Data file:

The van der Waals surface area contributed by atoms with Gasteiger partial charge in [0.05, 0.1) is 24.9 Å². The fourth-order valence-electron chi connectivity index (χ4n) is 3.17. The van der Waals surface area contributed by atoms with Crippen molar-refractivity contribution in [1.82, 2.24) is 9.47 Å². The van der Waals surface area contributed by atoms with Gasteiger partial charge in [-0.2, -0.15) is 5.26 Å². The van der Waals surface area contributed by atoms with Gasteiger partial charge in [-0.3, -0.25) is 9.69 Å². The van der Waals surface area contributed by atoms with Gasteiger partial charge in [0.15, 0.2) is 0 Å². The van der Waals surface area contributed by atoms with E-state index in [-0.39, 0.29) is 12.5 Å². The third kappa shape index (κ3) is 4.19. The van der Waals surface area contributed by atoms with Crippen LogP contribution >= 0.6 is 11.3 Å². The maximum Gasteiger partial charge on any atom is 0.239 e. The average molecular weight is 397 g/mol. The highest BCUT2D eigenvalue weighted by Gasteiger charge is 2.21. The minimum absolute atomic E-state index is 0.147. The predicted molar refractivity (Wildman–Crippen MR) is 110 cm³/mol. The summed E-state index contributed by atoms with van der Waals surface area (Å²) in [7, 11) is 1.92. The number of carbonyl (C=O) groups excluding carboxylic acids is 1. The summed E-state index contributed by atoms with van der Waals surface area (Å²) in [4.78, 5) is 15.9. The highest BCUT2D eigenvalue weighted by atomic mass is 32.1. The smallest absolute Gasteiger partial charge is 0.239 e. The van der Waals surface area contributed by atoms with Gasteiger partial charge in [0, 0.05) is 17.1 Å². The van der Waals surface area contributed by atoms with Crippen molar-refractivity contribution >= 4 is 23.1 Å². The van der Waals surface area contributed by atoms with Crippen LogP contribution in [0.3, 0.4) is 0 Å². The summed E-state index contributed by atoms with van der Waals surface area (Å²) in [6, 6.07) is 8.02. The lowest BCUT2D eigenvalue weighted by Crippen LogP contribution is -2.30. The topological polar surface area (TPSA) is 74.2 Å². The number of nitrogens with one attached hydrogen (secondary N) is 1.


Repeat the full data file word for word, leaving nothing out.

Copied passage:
The van der Waals surface area contributed by atoms with Gasteiger partial charge in [0.05, 0.1) is 24.9 Å². The fourth-order valence-electron chi connectivity index (χ4n) is 3.17. The van der Waals surface area contributed by atoms with Crippen molar-refractivity contribution in [1.82, 2.24) is 9.47 Å². The van der Waals surface area contributed by atoms with Gasteiger partial charge in [-0.2, -0.15) is 5.26 Å². The van der Waals surface area contributed by atoms with Gasteiger partial charge in [-0.3, -0.25) is 9.69 Å². The van der Waals surface area contributed by atoms with Gasteiger partial charge in [0.15, 0.2) is 0 Å². The van der Waals surface area contributed by atoms with E-state index in [-0.39, 0.29) is 12.5 Å². The third kappa shape index (κ3) is 4.19. The van der Waals surface area contributed by atoms with Crippen LogP contribution >= 0.6 is 11.3 Å². The maximum Gasteiger partial charge on any atom is 0.239 e. The average molecular weight is 397 g/mol. The highest BCUT2D eigenvalue weighted by Gasteiger charge is 2.21. The minimum absolute atomic E-state index is 0.147. The predicted molar refractivity (Wildman–Crippen MR) is 110 cm³/mol. The summed E-state index contributed by atoms with van der Waals surface area (Å²) in [7, 11) is 1.92. The number of carbonyl (C=O) groups excluding carboxylic acids is 1. The summed E-state index contributed by atoms with van der Waals surface area (Å²) in [4.78, 5) is 15.9. The highest BCUT2D eigenvalue weighted by atomic mass is 32.1. The smallest absolute Gasteiger partial charge is 0.239 e. The van der Waals surface area contributed by atoms with Gasteiger partial charge in [0, 0.05) is 17.1 Å². The van der Waals surface area contributed by atoms with Crippen molar-refractivity contribution >= 4 is 23.1 Å². The van der Waals surface area contributed by atoms with Crippen LogP contribution in [0.3, 0.4) is 0 Å². The summed E-state index contributed by atoms with van der Waals surface area (Å²) in [6, 6.07) is 8.02. The lowest BCUT2D eigenvalue weighted by Crippen LogP contribution is -2.30. The topological polar surface area (TPSA) is 74.2 Å². The number of nitrogens with one attached hydrogen (secondary N) is 1.